For those of you hoping to read of a fantastic mythological reference, or an interesting metaphor that gave rise to this expression, I’m afraid I will have to disappoint you! The origin of this phrase is straight-forward. The “red” refers to blood, the idea being that if you have just performed a murder, you might just still have blood on your hands, which would therefore be literally red. Over time, this expanded to include other crimes as well as murder and the phrase took on a more figurative meaning.
The expression first appears in the form “red-hand”, and it can be found in Scottish legal contexts, such as in the Scottish Acts of Parliament from 1432, and other documents relating to legal matters in Scotland, where it was obviously considered a perfectly acceptable phrase to use in formal situations.
It was predominantly a Scottish expression for a few centuries, until Sir Walter Scott wrote his novel Ivanhoe in 1819, and used it there;
“I did but tie one fellow, who was taken redhanded and in the fact, to the horns of a wild stag.”
This novel served to popularise the expression outside of Scotland.
Looking outside of English, in Polish you would say przyłapać na goracym uczynku, which translates literally as “caught someone in the heat”.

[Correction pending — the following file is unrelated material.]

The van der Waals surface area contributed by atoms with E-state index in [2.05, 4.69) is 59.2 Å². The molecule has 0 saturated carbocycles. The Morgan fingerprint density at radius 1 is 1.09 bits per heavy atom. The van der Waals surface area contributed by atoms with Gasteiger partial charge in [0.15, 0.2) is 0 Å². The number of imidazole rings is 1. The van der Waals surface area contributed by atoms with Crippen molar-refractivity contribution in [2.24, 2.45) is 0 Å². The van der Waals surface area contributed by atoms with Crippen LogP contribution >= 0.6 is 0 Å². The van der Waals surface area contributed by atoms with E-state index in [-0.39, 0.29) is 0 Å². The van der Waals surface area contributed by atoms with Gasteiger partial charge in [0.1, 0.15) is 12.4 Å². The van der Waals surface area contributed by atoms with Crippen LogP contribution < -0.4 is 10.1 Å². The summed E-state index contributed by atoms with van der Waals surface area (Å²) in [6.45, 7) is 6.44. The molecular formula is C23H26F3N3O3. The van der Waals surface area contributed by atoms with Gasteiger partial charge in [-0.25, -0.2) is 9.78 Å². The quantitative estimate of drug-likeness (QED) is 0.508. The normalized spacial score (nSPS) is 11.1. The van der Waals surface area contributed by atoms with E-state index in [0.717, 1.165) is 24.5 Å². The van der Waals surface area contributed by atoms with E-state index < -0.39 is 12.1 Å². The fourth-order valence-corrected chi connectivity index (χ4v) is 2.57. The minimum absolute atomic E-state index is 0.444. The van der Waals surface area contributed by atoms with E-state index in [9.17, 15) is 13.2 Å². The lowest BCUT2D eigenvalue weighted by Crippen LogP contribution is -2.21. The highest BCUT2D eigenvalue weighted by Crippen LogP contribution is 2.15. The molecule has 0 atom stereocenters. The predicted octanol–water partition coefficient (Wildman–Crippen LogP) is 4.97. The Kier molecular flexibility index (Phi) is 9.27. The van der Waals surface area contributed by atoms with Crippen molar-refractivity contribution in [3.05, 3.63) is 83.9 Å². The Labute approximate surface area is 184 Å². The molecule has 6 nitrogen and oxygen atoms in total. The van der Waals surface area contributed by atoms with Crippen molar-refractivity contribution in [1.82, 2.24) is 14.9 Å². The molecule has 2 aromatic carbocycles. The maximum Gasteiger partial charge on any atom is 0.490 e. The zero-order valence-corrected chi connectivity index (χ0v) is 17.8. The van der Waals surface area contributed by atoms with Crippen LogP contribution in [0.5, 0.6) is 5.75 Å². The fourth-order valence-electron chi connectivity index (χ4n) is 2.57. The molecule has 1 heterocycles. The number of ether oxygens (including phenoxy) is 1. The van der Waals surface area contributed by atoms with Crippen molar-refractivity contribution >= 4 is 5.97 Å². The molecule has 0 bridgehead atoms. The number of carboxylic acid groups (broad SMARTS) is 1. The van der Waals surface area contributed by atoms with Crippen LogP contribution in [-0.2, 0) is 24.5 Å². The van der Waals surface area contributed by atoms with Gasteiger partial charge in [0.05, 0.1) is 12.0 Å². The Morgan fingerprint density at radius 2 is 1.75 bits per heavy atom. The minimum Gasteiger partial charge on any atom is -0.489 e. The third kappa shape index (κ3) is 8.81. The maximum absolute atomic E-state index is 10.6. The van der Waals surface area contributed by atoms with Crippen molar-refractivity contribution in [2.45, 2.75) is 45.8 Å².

In another Slavic language, Slovene, there are two possibly expressions, one of which has a similar imagery to the English; imeti krvave roke, which means “one has blooded hands”, or alternatively ujet na delu, meaning “caught at work”, much like “caught in the act”.
In French, just as in Italian, you would be caught with your hands in the bag: être pris la main dans le sac.
Spanish has an expression that brings bread to mind: lo/la agarraron con las manos en la masa; “he/she was caught with hands on the dough”
In German you might say auf frischer Tat ertappt worden, or “be surprised in the act”.
Over to Welsh now, where we have a particularly interesting note. Firstly, there is the expression dal rhywun ar y weithred, which literally means “to catch someone in the act”. But this phrase is almost incidental in our Welsh note today. Far more intriguing is the word llofrudd. Today, this word means “murderer”. Let’s take a look at the components of the word: llof + rhudd. The first part, llof, is an old word for hand (the modern word being “llaw“). The second part, rhudd, as you have probably guessed, means “red”. Put it together and you get “red-handed”. One has to wonder about the ultimate origins of the phrase in English, prior to it finding its way into the Scottish idiom.
Another Celtic language, Irish, has the phrase breith maol ar dhuine.
I am quite fond of the equivalent phrase in Greek; πιάνω κάποιον στα πράσα (piano kapion sta prasa), which literally means “catch someone in the leeks”!